Rolls-Royce with an interior inspired by Versailles to be auctioned
Today, Britain’s most vulgar people – James Stunt and Elton John – travel in pretentious convoys but in 1926, a wealthy heiress named Maude Gasque was gifted a car that can only be described as utterly extravagant by her husband, Claude. That vehicle, a Rolls-Royce Phantom I by Brougham De Ville, is now for sale.
Offered with an estimate of £500,000 to £700,000 ($612,000 to $856 or €562,000 to €787,000 by Bonhams in London on 4th December, ‘The Phantom of Love’ was constructed on a chassis and drivetrain purchased by Mr Gasque, a London-based American, for £1,600 (the equivalent of £88,000 or $108,000 or €99,000 today). It was subsequently delivered to a Wolverhampton coachbuilder named Charles Clark and his instructions were to create a car “grander and more lavish than the Rolls-Royce Silver Ghost made for [Mr Gasque’s] Woolworth colleague, Surefire Snow.”
The result was, indeed, spectacular and with a budget of £4,500 (the equivalent of £248,000 or $303,000 or €279,000 today), the result was auctioneers Bonhams describe as “a spectacular confection more resembling the throne room at Versailles than the inside of a car”.
It took nine months for the carpet makers Abusson to create the tapestry that makes up the rear seats whilst the painted scenes of naked cherubs on the ceiling took hundreds of hours also. As well as a gilded cornice, there is a bow-fronted antique commode style drinks cabinet, a French ormulu clock and two French porcelain vases containing gilded metal and enamel flowers. A fake faux coat of arms was also applied to the rear door.
Claude Gasque died in 1928 and his wife put the car into storage in 1937. She spent the remainder of her life promoting animal welfare and vegetarianism and then, prior to her death in 1959, sold ‘The Phantom of Love’ in 1952 to the Rolls-Royce collector Stanley Sears.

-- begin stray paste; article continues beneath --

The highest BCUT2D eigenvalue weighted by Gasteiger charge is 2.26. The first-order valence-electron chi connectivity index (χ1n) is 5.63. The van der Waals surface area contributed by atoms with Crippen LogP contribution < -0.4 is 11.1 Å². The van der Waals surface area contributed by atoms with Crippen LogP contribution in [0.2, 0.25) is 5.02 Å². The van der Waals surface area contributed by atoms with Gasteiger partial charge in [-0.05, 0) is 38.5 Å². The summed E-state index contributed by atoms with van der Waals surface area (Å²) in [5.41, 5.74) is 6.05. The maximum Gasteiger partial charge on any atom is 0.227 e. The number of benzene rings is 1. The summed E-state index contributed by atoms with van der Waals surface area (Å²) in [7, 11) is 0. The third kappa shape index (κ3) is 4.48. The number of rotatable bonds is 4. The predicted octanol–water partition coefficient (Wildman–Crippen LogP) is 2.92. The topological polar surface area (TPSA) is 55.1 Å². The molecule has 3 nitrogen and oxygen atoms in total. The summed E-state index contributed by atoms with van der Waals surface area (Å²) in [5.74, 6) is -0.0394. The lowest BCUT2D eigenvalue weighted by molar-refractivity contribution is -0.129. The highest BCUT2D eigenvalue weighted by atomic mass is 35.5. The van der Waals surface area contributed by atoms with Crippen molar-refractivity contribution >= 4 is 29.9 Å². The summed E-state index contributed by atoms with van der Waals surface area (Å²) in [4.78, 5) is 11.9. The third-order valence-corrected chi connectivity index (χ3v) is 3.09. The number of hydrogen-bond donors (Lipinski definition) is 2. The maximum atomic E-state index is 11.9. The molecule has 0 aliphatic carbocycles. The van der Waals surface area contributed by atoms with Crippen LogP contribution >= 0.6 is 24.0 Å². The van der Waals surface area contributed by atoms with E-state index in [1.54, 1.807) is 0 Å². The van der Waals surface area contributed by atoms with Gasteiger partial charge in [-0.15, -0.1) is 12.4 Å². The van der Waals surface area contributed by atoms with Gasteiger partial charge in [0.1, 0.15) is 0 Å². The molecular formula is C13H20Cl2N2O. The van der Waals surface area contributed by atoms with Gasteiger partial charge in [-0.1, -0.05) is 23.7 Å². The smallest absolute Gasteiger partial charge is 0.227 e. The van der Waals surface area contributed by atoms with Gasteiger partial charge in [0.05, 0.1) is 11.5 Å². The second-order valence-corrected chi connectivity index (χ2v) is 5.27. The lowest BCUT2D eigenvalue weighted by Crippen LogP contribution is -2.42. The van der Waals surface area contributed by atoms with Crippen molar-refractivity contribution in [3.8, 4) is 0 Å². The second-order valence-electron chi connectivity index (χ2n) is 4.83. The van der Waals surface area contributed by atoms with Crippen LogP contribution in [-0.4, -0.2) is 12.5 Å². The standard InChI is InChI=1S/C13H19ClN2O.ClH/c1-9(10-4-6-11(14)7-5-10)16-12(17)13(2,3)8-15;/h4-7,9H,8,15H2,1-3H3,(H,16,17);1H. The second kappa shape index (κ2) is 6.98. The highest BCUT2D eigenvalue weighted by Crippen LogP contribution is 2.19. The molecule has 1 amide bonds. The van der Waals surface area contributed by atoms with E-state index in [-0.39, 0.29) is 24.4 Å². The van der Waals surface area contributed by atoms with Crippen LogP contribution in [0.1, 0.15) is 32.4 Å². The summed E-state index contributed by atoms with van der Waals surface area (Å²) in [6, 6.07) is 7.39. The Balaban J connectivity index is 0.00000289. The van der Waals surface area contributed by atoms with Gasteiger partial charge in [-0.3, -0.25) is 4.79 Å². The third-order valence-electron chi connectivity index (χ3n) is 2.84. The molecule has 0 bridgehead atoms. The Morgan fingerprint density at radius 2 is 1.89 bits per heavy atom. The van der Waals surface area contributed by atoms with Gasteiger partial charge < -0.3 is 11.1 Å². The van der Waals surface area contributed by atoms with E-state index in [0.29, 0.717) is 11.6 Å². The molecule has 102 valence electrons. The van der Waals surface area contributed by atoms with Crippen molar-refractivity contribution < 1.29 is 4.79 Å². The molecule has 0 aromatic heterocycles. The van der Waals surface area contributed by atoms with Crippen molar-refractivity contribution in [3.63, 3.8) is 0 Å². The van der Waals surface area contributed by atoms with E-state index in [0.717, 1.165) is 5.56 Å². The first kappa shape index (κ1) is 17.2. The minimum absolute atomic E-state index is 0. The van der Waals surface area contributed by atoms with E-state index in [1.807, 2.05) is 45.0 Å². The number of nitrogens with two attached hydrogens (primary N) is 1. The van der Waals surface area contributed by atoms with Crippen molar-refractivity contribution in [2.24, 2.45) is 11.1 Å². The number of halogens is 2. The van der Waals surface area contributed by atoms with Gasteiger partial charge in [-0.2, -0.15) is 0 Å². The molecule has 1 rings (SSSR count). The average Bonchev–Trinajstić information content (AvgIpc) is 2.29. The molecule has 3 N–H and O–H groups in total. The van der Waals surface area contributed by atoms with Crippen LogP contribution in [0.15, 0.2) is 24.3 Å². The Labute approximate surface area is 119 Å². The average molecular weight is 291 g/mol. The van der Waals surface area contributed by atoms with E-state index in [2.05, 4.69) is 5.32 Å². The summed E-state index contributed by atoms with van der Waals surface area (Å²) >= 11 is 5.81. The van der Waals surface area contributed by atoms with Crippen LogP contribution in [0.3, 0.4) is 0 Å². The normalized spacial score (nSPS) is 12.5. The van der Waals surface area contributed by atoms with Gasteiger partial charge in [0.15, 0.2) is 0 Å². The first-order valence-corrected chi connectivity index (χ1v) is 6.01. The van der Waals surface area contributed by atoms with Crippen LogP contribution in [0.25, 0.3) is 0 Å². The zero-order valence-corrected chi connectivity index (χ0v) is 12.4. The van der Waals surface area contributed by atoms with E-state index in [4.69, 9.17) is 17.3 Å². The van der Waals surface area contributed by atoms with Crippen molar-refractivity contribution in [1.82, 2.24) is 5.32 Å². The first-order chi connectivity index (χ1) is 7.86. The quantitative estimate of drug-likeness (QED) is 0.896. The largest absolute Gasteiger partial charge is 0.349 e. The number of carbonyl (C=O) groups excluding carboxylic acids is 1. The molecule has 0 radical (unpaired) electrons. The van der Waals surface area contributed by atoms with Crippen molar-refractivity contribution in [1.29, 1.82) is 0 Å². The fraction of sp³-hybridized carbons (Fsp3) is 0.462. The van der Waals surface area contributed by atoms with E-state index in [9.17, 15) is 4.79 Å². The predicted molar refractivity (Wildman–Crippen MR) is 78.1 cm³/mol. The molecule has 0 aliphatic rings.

The “palace on wheels” was subsequently sold to a Japanese collector for £1 million in 1986 (the equivalent of £2.6 million or $3.2 million or €2.9 million today) and then allegedly achieved double that figure later that decade. It then resurfaced in the USA in 2002 and was brought back to the UK shortly thereafter.
Of the car, Rob Hubbard of Bonhams remarked:
“It is probably the most expensive Rolls-Royce ever made. In the old car world, the Rolls-Royce is very well known and it has one of the most magnificent interiors that has ever been produced”.
“Inside, the rear of the car is a work of art and a piece of history. It is like stepping inside a very fine Georgian manor house.”
“Clarence Gasque had a French link which is why the car has a French influence. The tapestry was made to order and then trimmed to the seats”.
“The value is a little unknown…. It has always been a highly prized car”.